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Vol. 27, No. 4, 2009
Issue release date: November 2009
Section title: Treatment Algorithms in IBD (1)
Dig Dis 2009;27:555–559
(DOI:10.1159/000233297)

Therapy- and Non-Therapy-Dependent Infectious Complications in Inflammatory Bowel Disease

Epple H.-J.
Medical Clinic I, Gastroenterology, Rheumatology, Infectiology, Charité – Universitätsmedizin Berlin, Campus Benjamin Franklin, Berlin, Germany

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Article / Publication Details

First-Page Preview
Abstract of Treatment Algorithms in IBD (1)

Published online: 11/4/2009

Number of Print Pages: 5
Number of Figures: 1
Number of Tables: 2

ISSN: 0257-2753 (Print)
eISSN: 1421-9875 (Online)

For additional information: http://www.karger.com/DDI

Abstract

Background: Patients with inflammatory bowel disease (IBD) are susceptible to infections. Results: Independently from immunomodulatory therapy, IBD predisposes to infectious complications. Thus, the incidence of Clostridium difficile infection is increased in IBD patients, and a significant proportion of these patients contracts C. difficile infection outside the hospital and without precedent antibiotic use. Cytomegalovirus infection has been reported in cortico- steroid-naive patients with ulcerative colitis, and infectious gastroenteritis has been linked to initiation and exacerbation of IBD. Finally, in Crohn’s disease there is a substantial risk for abscess formation, and urinary tract infections occur more frequently than in a non-IBD control population. Apart from the disease process itself, factors that predispose to infectious complications in IBD are malnutrition, advanced age, immunosuppressive medications, leukopenia from immunosuppressive medications, and surgery. However, the main risk for infections is clearly related to the use of immunosuppressive agents such as corticosteroids, azathioprine, methotrexate, cyclosporine, and TNF-blocking biologicals. A wide spectrum of infectious complications has been reported in patients treated with these medications, including viral (e.g. CMV, VZV, EBV), bacterial (e.g. Mycobacteria, Listeria, staphylococci), fungal (e.g. Pneumocystis jiroveci, Aspergillus, Candida, Cryptococcus) and protozoal (Toxoplasma) pathogens. The greatest risks obviously relate to the combined use of immunomodulating agents rather than to individual drugs. The risk of infections is also aggravated by an insufficient immunization status as frequently observed in patients with IBD. Conclusion: Physicians treating patients with IBD must be aware of the risk for infectious complications in these patients as well as of strategies to minimize them.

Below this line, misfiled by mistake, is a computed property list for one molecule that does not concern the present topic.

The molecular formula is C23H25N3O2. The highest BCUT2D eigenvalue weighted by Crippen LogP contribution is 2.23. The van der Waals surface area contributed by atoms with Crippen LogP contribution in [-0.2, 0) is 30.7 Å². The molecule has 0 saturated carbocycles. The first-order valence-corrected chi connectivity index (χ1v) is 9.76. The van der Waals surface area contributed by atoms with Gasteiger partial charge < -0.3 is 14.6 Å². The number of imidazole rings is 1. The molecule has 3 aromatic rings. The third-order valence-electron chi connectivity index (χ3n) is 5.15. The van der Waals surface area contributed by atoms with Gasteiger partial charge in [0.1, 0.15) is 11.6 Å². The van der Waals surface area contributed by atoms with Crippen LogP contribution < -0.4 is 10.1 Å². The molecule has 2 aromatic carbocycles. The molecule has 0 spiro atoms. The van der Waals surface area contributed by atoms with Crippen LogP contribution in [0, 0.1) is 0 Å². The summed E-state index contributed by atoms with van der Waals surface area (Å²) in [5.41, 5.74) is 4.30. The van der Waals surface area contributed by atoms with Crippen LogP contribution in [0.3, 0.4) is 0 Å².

Author Contacts

Dr. med. Hans-Jörg Epple
Medical Clinic I, Gastroenterology, Rheumatology, Infectiology
Charité – Universitätsmedizin Berlin, Campus Benjamin Franklin
Hindenburgdamm 30, DE–12200 Berlin (Germany)
Tel. +49 30 8445 2347, Fax +49 30 8445 4481, E-Mail hans-joerg.epple@charite.de

  

Article Information

Published online: November 04, 2009
Number of Print Pages : 5
Number of Figures : 1, Number of Tables : 2, Number of References : 28

  

Publication Details

Digestive Diseases (Clinical Reviews)

Vol. 27, No. 4, Year 2009 (Cover Date: November 2009)

Journal Editor: Malfertheiner P. (Magdeburg)
ISSN: 0257-2753 (Print), eISSN: 1421-9875 (Online)

For additional information: http://www.karger.com/DDI


Article / Publication Details

First-Page Preview
Abstract of Treatment Algorithms in IBD (1)

Published online: 11/4/2009

Number of Print Pages: 5
Number of Figures: 1
Number of Tables: 2

ISSN: 0257-2753 (Print)
eISSN: 1421-9875 (Online)

For additional information: http://www.karger.com/DDI


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Drug Dosage: The authors and the publisher have exerted every effort to ensure that drug selection and dosage set forth in this text are in accord with current recommendations and practice at the time of publication. However, in view of ongoing research, changes in goverment regulations, and the constant flow of information relating to drug therapy and drug reactions, the reader is urged to check the package insert for each drug for any changes in indications and dosage and for added warnings and precautions. This is particularly important when the recommended agent is a new and/or infrequently employed drug.
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